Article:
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Prostaglandin Pair Activates Nurr1 Nuclear Receptor Transcription Factor & Boosts Dopamine Production, Offers Potential for Parkinson’s Disease Treatment, According to Results of NTU-Singapore & Harvard Study

Parkinson's disease is the second most common neurodegenerative disorder after Alzheimer’s disease, affecting 7 to 10 million people worldwide. Patients with the illness have reduced levels of dopamine in the brain, causing them to have difficulty controlling motor movements, with symptoms such as tremor and rigidity of muscles in hands, arms, and legs. They can also develop some non-motor symptoms, like sleep disturbance, depression, and loss of smell. Through laboratory investigations and in vivo experiments, a team led by Professor Yoon HoSup, PhD, from the Nanyang Technological University (NTU) School of Biological Sciences in Singapore, and Professor Kwang-Soo Kim, PhD, from McLean Hospital and Harvard Medical School in the United States found that the “molecular pair,” prostaglandin E1 (PGE1), a type of hormone, and prostaglandin A1 (PGA1), can be the key to boosting dopamine levels and slowing Parkinson’s disease. PGE1 and PGA1 do this by binding to Nurr1, a class of proteins crucial to the development and maintenance of dopamine in the brain. [Editor’s Note: The nuclear receptor related 1 protein (Nurr1), also known as NR4A2 (nuclear receptor subfamily 4, group A, member 2) is a protein that in humans is encoded by the NR4A2 gene.[5] Nurr1 is a member of the nuclear receptor family of intracellular transcription factors. Image shows Nurr1 interacting with DNA.] The binding of these prostaglandins causes Nurr1 to be activated, resulting in a marked increase in dopamine production, while preventing dopamine-producing brain cells from dying. After activation of Nurr1, mice with a model of Parkinson’s disease showed significant improvements in their motor functions. Although much research still needs to be done, these findings could provide a new avenue for the creation of Nurr1-activating drugs to combat Parkinson’s disease, an illness with no cure currently. While there are already treatment methods like dopamine-raising medication or deep-brain stimulation using electric currents, these treatments have side-effects and can only address the patient’s symptoms, not slow down, or halt the disease.

Professor Yoon said, “Considering the essential function of Nurr1, we have been searching for its activating molecules in the body. Finally, we have successfully identified that PGE1/PGA1 is the molecular pair that acts specifically on Nurr1 and can lead to neuroprotective effects on the brain.”

“Given that all candidate Parkinson’s drugs have failed to show neuroprotective abilities in clinical trials, our findings may offer an opportunity to design mechanism-based, disease-modifying therapeutics to treat Parkinson’s disease with little side effect.”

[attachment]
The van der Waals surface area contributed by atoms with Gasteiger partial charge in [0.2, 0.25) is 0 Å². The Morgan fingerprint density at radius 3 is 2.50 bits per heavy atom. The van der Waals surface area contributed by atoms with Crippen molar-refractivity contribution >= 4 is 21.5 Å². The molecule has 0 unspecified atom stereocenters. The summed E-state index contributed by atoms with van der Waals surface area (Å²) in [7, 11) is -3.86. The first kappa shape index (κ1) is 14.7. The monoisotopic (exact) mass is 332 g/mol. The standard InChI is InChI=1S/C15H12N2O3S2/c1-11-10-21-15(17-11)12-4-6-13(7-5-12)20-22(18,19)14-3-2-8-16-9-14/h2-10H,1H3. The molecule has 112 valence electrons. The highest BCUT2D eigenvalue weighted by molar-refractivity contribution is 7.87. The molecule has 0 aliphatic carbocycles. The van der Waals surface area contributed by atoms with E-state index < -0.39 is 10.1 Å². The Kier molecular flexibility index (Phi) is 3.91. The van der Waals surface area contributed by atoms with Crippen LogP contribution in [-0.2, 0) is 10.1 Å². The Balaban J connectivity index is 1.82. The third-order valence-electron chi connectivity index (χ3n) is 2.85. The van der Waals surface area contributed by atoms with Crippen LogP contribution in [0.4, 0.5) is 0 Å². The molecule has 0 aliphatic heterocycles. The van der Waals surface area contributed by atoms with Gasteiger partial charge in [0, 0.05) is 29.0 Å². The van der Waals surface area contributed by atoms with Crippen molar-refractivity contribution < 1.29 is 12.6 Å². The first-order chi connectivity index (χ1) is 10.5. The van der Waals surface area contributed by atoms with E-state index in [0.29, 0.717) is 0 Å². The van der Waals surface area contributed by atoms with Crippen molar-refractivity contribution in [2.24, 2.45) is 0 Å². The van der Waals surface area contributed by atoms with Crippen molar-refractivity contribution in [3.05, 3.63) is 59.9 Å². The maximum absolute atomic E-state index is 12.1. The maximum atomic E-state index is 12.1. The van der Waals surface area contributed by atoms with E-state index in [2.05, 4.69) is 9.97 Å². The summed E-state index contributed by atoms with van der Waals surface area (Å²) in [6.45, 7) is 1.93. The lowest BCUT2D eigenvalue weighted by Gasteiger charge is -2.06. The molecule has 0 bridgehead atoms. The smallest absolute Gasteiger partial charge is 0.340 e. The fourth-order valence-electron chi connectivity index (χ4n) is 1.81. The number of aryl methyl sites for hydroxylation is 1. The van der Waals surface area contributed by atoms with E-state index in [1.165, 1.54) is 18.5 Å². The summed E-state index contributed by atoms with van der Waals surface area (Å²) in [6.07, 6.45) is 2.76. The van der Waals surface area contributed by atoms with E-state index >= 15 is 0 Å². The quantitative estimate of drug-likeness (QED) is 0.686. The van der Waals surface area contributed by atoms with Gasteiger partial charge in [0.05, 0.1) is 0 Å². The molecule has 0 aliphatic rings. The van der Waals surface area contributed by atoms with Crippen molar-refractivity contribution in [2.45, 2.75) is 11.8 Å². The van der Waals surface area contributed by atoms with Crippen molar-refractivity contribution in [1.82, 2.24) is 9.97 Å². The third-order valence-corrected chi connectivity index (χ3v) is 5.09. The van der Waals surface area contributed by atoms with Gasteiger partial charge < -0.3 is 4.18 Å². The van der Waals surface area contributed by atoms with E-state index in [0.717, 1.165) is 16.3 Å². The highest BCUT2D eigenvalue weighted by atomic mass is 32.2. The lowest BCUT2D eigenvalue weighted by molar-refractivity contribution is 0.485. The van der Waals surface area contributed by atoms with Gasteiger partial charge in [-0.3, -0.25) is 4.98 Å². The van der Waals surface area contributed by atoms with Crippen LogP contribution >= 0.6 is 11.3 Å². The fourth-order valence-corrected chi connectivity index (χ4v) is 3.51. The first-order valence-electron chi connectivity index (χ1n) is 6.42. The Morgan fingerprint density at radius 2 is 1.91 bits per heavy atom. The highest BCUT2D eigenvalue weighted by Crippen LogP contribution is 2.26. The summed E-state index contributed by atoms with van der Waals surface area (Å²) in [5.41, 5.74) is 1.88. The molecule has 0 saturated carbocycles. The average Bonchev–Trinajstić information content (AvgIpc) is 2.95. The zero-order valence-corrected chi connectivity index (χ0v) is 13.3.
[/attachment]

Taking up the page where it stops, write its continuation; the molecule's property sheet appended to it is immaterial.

The findings were published online on May 25, 2020 in Nature Chemical Biology (, and were made by researchers from Singapore, the United States, and South Korea. The article is titled “PGE1 and PGA1 Bind to Nurr1 and Activate Its Transcriptional Function.”


One of a number of hormone-like substances in the body, prostaglandins are responsible for a wide range of body functions, such as the contraction and relaxation of smooth muscle, the dilation and constriction of blood vessels, control of blood pressure, and modulation of inflammation.

The regulatory roles of prostaglandins in activating the dopamine function of Nurr1 have not been studied until now.

To identify and characterize how PGE1/PGA1 activates Nurr1, the team of researchers used nuclear magnetic resonance and X-ray crystallography to decipher the structures of the molecules involved, successfully unveiling details of how PGA1 binding leads to the activation of Nurr1 for the first time.

These findings from experiments on cells were then supported by in vivo experiments with experimentally induced Parkinson’s disease in mice, which showed significant improvements in their motor functions when PGE1 and PGA1 were administered.

Professor Kim said, “By uncovering the molecular interactions, we gain insights into the biological function and regulation of Nurr1 in health and disease such as Parkinson's disease. Our findings in this study are adding to what we know about how dopamine neurons function and point towards the development of novel therapeutics of Parkinson’s disease.”

Highlighting the significance of the findings, co-author Professor Lim Kah Leong, PhD, Vice Dean (Research) of NTU Lee Kong Chian School of Medicine said, “PGA1 is not a new kid on the block, but a molecule known to exhibit anti-inflammation and anti-tumor properties. Prostaglandins like PGE1 are available for clinical use, for example in obstetrics cases. This means that the compound can potentially be re-positioned to treat Parkinson’s patients, which can accelerate the time needed to take an experimental drug to the clinic.”

The scientists are now looking to design a synthetic form of PGE1/PGA1 and to validate it as a potential new drug that can target Nurr1, thereby halting or reversing the onset of Parkinson’s disease.

[Press release] [Nature Cell Biology abstract]


Image shows Nurr1 interacting with DNA.